By Rylee Sommers-Flanagan*
Recently, I’ve been thinking a lot about women in collective knowledge and culture. Maybe it started with the Texas history book scandal – yes, it’s scandalous that a single conservative Board of Education can strong-arm textbook makers into rewriting history to exclude , among many other people and events, the Seneca Falls Convention, Harriet Tubman, and Abigail Adams’ letters to her husband. Or maybe it was when I was reading the article  about women athletes  in the media securing less than 4% of sports news in 2009. It also could have had something to do with the Opinionator blog article in the New York Times called “Lady Power ,” featuring Lady Gaga and contemporary hook-up culture as one version of self-defeating and intrinsically contradictory New Age Feminism.
I find myself complaining about modern-day media coverage , the demographics of leadership , and public school history textbooks  as special victims of a greater frustration. It’s a generational and a feminist frustration, stemming from a visceral sort of desire to have my ideas respected and my experiences validated. And so, with a mind to represent women of liberal sensibility in the throes of youthful self-reflection, I am going to write about these things that concern me, which I expect will reappear with thematic precision throughout my life.
But before I dive into discourse on the feminist nature of my soul, I am going to deliver a disclaimer. What inspired the proviso was unearthed in the midst of a graduation-speech-writing free-for-all. It was Nobel Laureate, Wislawa Szymborska ’s speech , and it imbued my own resultant speech with energy. In her words, “All sorts of torturers, dictators, fanatics, and demagogues struggling for power…’know.’ They know, and whatever they know is enough for them once and for all. They don’t want to find out about anything else, since that might diminish their arguments’ force…[The phrase “I don’t know”] is small, but it flies on mighty wings. It expands our lives to include the spaces within us as well as those outer expanses in which our tiny Earth hangs suspended.”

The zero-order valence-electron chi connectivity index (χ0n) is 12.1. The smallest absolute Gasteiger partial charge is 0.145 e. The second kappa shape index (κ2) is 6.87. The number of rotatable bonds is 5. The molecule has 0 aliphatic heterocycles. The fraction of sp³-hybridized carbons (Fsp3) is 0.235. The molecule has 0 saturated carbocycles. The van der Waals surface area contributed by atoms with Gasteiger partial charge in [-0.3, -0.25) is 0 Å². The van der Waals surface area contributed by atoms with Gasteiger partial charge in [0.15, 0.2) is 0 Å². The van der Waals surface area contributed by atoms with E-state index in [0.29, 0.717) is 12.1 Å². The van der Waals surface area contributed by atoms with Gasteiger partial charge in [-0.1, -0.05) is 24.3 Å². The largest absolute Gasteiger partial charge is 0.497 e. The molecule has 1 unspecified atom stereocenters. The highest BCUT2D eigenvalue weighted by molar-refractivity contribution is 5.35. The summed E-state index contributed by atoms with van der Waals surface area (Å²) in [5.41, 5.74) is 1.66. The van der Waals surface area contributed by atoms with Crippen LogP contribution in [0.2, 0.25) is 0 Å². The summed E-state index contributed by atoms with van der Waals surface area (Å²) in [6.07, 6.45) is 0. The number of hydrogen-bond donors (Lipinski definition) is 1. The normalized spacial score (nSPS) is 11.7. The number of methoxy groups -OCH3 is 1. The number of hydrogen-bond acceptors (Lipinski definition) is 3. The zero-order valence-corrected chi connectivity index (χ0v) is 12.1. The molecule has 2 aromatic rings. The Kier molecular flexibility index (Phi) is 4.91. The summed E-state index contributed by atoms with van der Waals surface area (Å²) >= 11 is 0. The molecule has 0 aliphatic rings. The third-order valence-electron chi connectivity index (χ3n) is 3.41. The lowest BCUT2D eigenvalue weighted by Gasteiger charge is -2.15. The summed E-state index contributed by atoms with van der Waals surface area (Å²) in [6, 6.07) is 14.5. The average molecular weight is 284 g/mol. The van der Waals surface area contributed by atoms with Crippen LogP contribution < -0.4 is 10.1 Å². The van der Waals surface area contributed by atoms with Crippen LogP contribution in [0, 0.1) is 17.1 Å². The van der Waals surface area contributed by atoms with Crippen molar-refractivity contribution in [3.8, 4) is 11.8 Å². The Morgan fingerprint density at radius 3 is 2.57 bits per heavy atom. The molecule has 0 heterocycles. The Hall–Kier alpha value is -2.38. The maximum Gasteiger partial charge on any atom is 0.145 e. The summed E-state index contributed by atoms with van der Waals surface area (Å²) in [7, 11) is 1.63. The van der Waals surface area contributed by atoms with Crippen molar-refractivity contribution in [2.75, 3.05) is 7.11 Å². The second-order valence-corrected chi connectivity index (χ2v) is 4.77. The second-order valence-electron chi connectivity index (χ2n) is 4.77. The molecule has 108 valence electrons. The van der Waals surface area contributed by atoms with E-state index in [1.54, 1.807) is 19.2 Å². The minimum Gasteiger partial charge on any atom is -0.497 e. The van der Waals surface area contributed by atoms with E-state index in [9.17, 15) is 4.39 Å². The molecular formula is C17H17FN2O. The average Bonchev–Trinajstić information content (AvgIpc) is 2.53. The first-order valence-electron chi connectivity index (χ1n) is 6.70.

Those words were like a beacon of hope for me, the know-it-all, the never-wrong-always-right. My curiosity, questions, uncertainty—it all felt suddenly sanctioned by this wise woman. Not knowing was now a space to wonder and pursue hypotheses, without needing to tie myself to sureness or final answers.
So here’s the qualification; I don’t know much.
But Szymborska and her speech function as more than motivation to condition what I say. I see her words as a new structure built on an old idea, originally constructed by Socrates , who famously said, “I only know that I know nothing.” Szymborska is my exemplar of a woman who has added to human understanding and accomplishment, been duly recognized for it and been willing to spread her ideas and opinions.
In writing my next few posts for The Real Deal, my goal is to talk about some women and issues not often talked about, and to bring a fresh perspective to some contemporary ubiquitous women (e.g. Lady Gaga, Hillary Clinton) and issues (e.g. the “hook-up culture”). My frame is exploration; because I have learned from the curious ancestors that not knowing where you’re headed makes the adventure all the more adventurous.
*Rylee Sommers-Flanagan is a Communications Intern and a student at Emory University in Atlanta, GA, where she is pursuing a degree in International Studies